Thursday, March 8, 2018

My son.

How much I have dreamed my whole life to see you. And now here you are.

You dance. Your knees pop up and down to Raffi while I look on. Where did you learn to jump like this?

You cry. Somehow it makes me smile and crushes my heart all at the same time. You have figured out how to move me.

You laugh. A splash in the bathtub, food thrown on the floor for Abby. You light up a room with your innocent joy.

You stand. I have not seen it yet except in mommy's snaps and in the pool in Cabo. How courageous you have become.

One day I know you will be a man of purpose and strength. Leading your own family. Charting your own course.

But for now, when you crawl to my foot and say "up"...  one of only a few words you know... I melt... And pick you up.

Can't time be frozen?

Saturday, February 10, 2018

On Safari: The Migration

On the third morning, we left the Namiri Plain for the Saronara airstrip where we'd entered the Serengeti a few days before. We piled into the Cessna Caravan and climbed away from the plains, the yellow grasses dotted by deep green acacia trees becoming like an impressionist painting laid wide out towards the horizon. The landscape below us we came to know as one teeming with wildlife, a place that one should not stray even a few feet from the car at the risk of coming face to face with something with much larger teeth than you. But now, from a few thousand feet, it was peaceful. You could make out the shambas below which dotted the horizon, their circular shape and scattered huts making up the living unit of the Maasai who inhabited the outskirts of the national park.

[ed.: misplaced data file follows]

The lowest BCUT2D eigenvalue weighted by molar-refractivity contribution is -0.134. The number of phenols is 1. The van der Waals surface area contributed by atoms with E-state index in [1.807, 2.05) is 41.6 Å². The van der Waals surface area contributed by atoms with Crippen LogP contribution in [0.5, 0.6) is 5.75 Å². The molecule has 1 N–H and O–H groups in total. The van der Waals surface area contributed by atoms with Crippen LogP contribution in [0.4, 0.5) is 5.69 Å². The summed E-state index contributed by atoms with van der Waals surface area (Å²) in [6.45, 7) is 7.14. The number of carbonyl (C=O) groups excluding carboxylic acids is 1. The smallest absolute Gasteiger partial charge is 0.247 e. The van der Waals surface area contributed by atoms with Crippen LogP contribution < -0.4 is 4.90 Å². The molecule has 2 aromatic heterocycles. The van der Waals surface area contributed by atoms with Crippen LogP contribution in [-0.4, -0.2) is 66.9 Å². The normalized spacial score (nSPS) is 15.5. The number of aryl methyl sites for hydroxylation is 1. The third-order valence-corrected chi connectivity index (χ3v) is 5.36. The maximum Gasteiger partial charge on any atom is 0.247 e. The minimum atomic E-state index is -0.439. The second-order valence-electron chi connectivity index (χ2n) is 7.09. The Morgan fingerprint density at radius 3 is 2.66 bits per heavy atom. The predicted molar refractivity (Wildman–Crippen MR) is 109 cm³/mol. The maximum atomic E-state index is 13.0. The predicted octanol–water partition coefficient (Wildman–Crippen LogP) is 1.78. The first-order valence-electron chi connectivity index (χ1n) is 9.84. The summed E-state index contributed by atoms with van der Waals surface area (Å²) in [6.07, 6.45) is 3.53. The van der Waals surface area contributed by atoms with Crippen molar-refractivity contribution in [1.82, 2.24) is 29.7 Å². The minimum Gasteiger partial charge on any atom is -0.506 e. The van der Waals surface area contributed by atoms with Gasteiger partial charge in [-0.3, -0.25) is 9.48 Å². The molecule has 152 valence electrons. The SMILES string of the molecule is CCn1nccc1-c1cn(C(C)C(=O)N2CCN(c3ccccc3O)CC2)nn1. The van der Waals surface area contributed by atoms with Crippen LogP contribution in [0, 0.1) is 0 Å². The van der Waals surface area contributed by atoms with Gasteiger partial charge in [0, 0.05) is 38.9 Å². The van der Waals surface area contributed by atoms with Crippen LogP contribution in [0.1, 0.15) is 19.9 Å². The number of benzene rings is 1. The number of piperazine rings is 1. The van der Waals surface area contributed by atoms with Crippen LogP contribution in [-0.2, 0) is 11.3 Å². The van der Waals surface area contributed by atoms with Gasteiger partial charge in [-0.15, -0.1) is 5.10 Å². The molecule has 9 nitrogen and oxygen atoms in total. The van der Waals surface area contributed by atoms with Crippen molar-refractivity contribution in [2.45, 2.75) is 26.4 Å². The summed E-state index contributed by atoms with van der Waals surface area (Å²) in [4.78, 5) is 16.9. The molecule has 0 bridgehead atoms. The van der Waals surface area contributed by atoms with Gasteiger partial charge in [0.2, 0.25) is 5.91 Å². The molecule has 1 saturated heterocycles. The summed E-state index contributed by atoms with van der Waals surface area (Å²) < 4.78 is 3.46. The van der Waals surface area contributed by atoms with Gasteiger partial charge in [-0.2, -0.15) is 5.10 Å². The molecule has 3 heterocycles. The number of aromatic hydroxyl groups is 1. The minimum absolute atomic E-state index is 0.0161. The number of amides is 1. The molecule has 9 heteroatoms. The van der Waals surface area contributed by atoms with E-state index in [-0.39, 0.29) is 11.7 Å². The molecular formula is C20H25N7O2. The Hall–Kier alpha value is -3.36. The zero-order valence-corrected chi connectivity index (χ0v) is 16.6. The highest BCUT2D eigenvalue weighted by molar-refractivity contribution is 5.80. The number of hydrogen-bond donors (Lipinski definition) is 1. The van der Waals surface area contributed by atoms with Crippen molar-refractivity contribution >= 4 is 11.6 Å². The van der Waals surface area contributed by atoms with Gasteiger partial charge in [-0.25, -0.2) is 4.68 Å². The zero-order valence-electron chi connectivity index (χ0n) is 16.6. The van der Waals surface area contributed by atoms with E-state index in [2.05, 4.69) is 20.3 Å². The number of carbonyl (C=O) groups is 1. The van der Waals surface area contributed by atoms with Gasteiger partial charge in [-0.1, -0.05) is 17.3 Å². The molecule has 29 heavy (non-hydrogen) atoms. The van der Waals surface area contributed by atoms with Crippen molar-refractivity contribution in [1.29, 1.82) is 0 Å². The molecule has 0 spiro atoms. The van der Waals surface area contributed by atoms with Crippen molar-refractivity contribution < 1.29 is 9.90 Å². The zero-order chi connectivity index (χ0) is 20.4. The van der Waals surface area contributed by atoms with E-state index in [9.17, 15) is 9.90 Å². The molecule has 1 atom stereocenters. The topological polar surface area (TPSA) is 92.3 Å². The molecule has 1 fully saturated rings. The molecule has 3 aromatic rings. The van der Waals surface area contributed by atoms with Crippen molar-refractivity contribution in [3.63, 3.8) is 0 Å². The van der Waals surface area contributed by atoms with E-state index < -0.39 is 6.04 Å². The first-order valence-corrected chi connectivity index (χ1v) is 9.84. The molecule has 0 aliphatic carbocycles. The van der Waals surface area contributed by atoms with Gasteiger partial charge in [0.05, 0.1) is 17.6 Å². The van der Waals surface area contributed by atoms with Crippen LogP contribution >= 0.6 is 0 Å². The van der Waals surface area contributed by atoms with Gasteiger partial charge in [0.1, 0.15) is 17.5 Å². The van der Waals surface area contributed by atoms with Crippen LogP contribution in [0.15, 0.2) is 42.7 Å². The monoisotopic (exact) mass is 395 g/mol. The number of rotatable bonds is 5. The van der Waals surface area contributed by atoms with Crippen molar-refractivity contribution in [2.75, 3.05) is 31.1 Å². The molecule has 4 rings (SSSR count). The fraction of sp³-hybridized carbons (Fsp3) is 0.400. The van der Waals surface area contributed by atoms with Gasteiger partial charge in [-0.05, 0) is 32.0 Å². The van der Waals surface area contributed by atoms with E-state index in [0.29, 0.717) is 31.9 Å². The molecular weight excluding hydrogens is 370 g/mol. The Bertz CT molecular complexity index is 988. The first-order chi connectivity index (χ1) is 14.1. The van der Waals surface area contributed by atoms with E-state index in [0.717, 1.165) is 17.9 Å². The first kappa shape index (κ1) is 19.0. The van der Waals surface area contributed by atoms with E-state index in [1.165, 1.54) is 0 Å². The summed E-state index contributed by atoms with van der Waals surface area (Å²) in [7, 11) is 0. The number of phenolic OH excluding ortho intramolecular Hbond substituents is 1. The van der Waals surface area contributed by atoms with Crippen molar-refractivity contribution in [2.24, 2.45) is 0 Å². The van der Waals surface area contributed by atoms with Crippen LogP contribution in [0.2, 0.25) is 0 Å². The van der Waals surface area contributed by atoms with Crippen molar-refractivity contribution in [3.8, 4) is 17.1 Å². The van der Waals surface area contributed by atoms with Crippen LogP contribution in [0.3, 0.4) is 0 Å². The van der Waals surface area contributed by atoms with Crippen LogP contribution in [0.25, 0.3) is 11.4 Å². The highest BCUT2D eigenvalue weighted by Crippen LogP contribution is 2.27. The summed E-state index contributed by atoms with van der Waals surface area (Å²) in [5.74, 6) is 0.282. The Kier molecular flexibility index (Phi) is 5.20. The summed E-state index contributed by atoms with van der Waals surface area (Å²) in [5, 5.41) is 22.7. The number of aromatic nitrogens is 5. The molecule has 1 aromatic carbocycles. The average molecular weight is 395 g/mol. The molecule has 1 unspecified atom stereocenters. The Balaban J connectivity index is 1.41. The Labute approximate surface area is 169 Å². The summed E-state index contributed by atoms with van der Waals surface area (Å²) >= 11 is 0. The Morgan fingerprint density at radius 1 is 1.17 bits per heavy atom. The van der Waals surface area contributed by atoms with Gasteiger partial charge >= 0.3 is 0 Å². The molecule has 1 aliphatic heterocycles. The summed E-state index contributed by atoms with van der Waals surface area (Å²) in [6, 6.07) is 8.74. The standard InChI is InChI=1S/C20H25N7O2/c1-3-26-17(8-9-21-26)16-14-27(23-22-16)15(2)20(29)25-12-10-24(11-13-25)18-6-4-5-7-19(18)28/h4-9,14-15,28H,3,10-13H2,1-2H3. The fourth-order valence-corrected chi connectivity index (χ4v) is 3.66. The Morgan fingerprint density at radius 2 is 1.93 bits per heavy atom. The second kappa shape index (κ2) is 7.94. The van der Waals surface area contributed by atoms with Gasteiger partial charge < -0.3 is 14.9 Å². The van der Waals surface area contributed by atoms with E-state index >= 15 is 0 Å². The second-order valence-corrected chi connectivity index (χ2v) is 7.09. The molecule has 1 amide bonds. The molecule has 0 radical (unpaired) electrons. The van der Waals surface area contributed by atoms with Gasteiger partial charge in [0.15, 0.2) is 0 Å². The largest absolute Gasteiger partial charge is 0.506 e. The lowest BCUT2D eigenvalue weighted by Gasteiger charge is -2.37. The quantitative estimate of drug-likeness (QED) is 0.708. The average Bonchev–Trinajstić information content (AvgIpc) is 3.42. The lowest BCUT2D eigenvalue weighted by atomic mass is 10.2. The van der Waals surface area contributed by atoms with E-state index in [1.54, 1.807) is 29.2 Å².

The flight was a short one. In only about 30 minutes we began our descent into the Kogatende airstrip on the Kenya/Tanzania border. The plane's wheels touched down and sped along for a few hundred yards kicking up a cloud of dirt. Our new guides greeted us with wide smiles and friendly faces. After a quick stop at park headquarters to check us in while we waited in the car, we were off on our way to camp, a handful of semi-permanent tents set up near the Mara River for the migration season. As our cars rumbled down the dirt path towards camp we parted skittish groups of wildebeest. They seemed to always wait for the very last second to decide which way they'd run, and when the car was finally upon them they seemed offended and surprised that you didn't stop. It was a dance the driver seemed accustomed to and it barely slowed him down. The wildebeest seemed formidable creatures, almost like lean and quick bulls, with their sharp horns and stocky figures giving the impression of strength, but this turned out to be a complete deception. The wildebeest were creatures of extreme caution and fear. A single person walking among a herd of thousands would cause them to create a wide circular berth so as to leave a hundred yards of space on every side. These creatures we learned were the most successful of all antelopes at survival and procreation in the whole of Serengeti. Their caution to predators was evident in that we never got close enough to touch one, even though we were never far from thousands of them.